Wouldn’t it be nice if companies were incentivized (is that a word?) to consider the overall impact and long term sustainability of each of their projects BEFORE they were hatched from the drawing board. If they would be upfront and transparent about their potential plans, discuss them with all stakeholders, and modify them according to what is best for the community as well as their bottom line? Perhaps I’m dreaming but…. I’d like to somehow work towards that ideal situation. Now…..how do we take a small step forward….???????
:unsure:23 April 2004 at 8:28 am #7503Anonymous
[Post forwarded from Sai Kung Association mailing list with permission of the author; if you wish to help, please contact [email protected]]
John & all members,
May I just share with you all the progress of the survey for Shum
With the support by the Hong Kong Nature( a popular wesite posting
beautiful photos of HK wildlife), we have so far recruited around
100 postgraduated students from HKU, CUHK, HKUST and etc to collect
ecological data in Shum Chung. All of them will be divided into 4 to
5 teams according to their expertises including stream, wetland,
bird, dragonfly, butterfly, fish…..A night diving will also be
held with 10 voluntary divers in 100 meters near the pier. If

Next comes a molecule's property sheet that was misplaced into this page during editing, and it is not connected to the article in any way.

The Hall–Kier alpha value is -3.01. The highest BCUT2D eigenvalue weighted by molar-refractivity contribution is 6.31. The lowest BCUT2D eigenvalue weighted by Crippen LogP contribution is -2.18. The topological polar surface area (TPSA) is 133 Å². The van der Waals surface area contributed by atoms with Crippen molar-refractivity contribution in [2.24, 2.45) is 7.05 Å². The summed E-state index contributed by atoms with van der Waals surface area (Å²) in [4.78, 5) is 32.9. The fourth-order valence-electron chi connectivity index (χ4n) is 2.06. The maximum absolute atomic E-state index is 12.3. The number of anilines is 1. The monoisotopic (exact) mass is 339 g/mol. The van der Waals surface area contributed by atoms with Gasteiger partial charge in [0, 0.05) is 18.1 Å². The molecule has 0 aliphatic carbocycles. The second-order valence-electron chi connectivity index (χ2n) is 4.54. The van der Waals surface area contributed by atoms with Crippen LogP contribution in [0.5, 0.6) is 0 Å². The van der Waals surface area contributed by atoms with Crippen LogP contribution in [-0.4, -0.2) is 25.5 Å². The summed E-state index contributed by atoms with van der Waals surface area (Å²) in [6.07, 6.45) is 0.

possible, we would like to launch the whole operation in mid May and
it might last for two months or longer.
Besides, a working group of Hong Kong Professioal Teachers’ Union
might join us later.
Stanley and I will assist to coordinate the work of different teams
and to seek funding from other green groups.
If everthing going smooth as planned, a comperhensive ecological
report with hunreds of photos will be submitted to government
hopefull before Septemer.
Of cause, we do hope SKA could play an active role for that. So we
will keep you all informed of any progress. If possible, we might
invite some of our working partners to the meeting of SKA soon.
James24 April 2004 at 12:42 pm #7504
Good to learn of such a grand eco-survey; so much enthusiasm generated.
Too bad there was no such grand survey before the abandoned rice fields were trashed; David Dudgeon rated the area of old fields/streams as (I believe) the second best freshwater wetland in Hong Kong. Sadly, pretty close to zero birding here that I know of, before the fields were destroyed.
I’ve done some birding there; found the “golf course” thing almost sterile bird-wise. A smattering of wetland birds, inc Pied Kingfisher. Some woodland birds in surrounding woods (would you believe?) – my best being a Ferruginous Flycatcher.
mid-May is late to start on bird work; tho I did a day or so in mid-summer I think.
Who knows with SHK: might be hard to come up with scheme to make loads of money from Sham Chung, so maybe something that promises at least some return, coupled with (let’s be hopeful here!) plaudits from greenies might be of interest.
What of the pier?
After SCM Post reported on villages getting water supplies costing millions of dollars, yet no one connecting to the supplies, and hardly anyone living in these villages anyway, may be more scope for trying to stop the new pier project on basis of it being a big, silly waste of money.
Instead, could use the cash to buy fancy city apartments for the two or three residents of Sham Chung (can’t be many more, if that). Or, would be way better if could just buy some of the land, for improvement and safeguarding.